Tuesday, August 05, 2008
The new George Pelecanos: first thoughts and a question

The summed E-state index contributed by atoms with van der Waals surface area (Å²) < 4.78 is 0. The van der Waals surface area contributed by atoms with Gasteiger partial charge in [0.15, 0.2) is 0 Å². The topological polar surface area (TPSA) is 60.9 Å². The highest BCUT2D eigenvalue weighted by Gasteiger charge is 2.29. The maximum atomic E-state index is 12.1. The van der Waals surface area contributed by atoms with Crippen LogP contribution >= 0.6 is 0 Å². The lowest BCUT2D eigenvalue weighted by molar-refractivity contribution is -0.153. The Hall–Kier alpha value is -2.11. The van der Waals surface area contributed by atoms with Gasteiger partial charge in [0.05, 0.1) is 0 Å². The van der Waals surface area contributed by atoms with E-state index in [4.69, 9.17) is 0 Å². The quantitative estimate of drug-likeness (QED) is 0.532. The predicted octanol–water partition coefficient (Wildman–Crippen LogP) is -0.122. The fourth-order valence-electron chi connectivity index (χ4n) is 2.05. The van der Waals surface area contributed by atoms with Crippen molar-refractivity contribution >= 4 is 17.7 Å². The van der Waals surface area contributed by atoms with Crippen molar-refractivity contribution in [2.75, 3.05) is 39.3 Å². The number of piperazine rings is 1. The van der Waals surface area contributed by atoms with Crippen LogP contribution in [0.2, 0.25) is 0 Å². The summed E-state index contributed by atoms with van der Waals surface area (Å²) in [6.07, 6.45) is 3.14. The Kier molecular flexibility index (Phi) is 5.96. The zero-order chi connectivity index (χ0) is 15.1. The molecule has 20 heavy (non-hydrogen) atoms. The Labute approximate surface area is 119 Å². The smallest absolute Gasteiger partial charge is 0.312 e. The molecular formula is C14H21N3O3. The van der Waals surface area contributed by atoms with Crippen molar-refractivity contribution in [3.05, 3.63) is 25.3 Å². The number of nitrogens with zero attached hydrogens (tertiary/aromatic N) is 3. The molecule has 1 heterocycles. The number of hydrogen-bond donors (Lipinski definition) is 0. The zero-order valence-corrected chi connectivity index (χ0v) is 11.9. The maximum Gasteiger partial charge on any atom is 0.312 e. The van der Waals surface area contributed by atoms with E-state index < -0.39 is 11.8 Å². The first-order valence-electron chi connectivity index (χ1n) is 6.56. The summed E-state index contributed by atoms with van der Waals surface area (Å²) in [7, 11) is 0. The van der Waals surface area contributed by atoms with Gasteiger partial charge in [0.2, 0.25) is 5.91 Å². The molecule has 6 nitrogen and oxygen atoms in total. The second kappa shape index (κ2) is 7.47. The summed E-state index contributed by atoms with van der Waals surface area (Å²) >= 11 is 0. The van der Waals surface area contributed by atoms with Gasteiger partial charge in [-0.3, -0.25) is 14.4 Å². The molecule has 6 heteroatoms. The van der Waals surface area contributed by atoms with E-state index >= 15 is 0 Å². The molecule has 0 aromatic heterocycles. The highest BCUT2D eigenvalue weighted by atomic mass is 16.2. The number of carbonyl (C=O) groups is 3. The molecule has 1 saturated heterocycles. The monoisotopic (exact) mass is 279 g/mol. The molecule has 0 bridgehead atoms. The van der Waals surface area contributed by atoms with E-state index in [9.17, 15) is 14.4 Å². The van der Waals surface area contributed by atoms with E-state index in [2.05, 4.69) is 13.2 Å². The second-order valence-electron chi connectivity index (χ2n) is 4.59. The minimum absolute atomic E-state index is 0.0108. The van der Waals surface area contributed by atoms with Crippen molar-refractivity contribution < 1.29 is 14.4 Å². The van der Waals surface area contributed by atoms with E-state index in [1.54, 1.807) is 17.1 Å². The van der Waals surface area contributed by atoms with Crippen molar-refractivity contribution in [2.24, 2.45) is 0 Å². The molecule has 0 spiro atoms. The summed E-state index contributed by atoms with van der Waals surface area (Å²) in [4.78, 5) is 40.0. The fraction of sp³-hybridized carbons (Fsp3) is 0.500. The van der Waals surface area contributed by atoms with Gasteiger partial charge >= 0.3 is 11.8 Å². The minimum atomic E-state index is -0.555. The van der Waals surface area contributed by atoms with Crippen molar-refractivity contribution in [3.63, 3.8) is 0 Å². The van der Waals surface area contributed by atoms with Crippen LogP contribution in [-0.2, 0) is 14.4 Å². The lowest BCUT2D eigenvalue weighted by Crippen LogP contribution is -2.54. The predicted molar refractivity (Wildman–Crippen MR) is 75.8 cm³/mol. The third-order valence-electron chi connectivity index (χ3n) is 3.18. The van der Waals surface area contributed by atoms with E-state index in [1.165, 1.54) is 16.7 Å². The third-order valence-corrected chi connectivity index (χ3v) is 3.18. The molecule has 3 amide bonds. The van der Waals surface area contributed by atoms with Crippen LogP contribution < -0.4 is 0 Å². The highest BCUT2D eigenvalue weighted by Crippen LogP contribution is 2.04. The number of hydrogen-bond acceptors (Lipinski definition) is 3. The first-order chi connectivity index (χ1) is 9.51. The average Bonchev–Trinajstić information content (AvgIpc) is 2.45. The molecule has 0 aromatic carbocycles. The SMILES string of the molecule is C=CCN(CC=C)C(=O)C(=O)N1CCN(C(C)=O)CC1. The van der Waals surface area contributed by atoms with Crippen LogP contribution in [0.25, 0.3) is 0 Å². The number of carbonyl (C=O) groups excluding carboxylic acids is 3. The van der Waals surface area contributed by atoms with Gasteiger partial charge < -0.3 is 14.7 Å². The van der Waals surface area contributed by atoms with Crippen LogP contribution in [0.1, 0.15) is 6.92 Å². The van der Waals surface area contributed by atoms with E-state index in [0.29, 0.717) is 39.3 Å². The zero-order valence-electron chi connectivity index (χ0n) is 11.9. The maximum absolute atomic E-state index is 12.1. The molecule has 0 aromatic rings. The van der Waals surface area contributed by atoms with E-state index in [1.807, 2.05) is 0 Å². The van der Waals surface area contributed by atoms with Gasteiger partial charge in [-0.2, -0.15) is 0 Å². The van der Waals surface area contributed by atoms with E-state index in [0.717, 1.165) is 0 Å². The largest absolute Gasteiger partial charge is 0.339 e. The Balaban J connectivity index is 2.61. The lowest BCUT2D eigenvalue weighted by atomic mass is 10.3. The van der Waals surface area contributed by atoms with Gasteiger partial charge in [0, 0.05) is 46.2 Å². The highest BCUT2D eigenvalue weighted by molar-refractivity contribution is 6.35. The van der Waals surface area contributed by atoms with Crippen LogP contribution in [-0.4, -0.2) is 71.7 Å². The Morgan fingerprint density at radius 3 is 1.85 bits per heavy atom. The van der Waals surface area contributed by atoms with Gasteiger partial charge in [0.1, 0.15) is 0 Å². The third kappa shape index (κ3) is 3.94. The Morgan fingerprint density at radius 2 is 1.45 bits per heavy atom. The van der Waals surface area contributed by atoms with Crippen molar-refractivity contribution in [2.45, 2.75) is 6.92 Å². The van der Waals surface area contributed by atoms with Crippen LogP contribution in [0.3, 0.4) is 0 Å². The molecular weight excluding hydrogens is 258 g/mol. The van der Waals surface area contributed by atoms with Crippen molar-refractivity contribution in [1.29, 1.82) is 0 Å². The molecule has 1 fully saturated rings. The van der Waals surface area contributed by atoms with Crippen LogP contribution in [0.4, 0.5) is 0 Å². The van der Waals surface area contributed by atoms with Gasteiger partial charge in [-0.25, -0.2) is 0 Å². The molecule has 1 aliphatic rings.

I'm reading The Turnaround, the new novel by George Pelecanos, and have a few comments to start off with--plus I have a question for other readers. First, I started reading Pelecanos's books about the time his third novel came out, and I thought then and still think that the early novels, the Stefanos series and Shoedog, were a brilliant update of noir, crime, and pulp fiction, completely rooted in place (the D.C. area). After those early novels, Pelecanos found his true subject: American men from their 20s to their 50s who are trying to live up to (or outlive) their fathers' expectations. And it is definitely men's voices that his novels portray. There are women in the books, but they're only portrayed in their relation to men, and even the narrator's voice (always in the third person) is an interior monologue from the male characters' point of view. That's not necessarily a flaw, it's just where Pelecanos's particular universe is located. And location is my question for other readers: I live a mile or two from Pelecanos, though I've never met him. Every day, I drive or take the Metro through Pelecanos country: the streets and highways of Washington DC and Montgomery County Maryland (particularly Silver Spring, an unincorporated "urban district" in the county). One of the special pleasures of reading Pelecanos's books is seeing my own neighborhood(s) through his eyes, in the context of a crime novel. Typically, I know the streets he's describing, can even pinpoint the location of, for instance, the Pappas and Sons coffee shop that's an important part of The Turnaround. My question is, do other readers find the "placed" or quality of being rooted in a place to be an essential part of reading Pelecanos's stories? And are there other takes on the basic dramatic situation that he returns to again and again, that search for the proper place of a male human being in the culture of America in the mid 20th and early 21st century?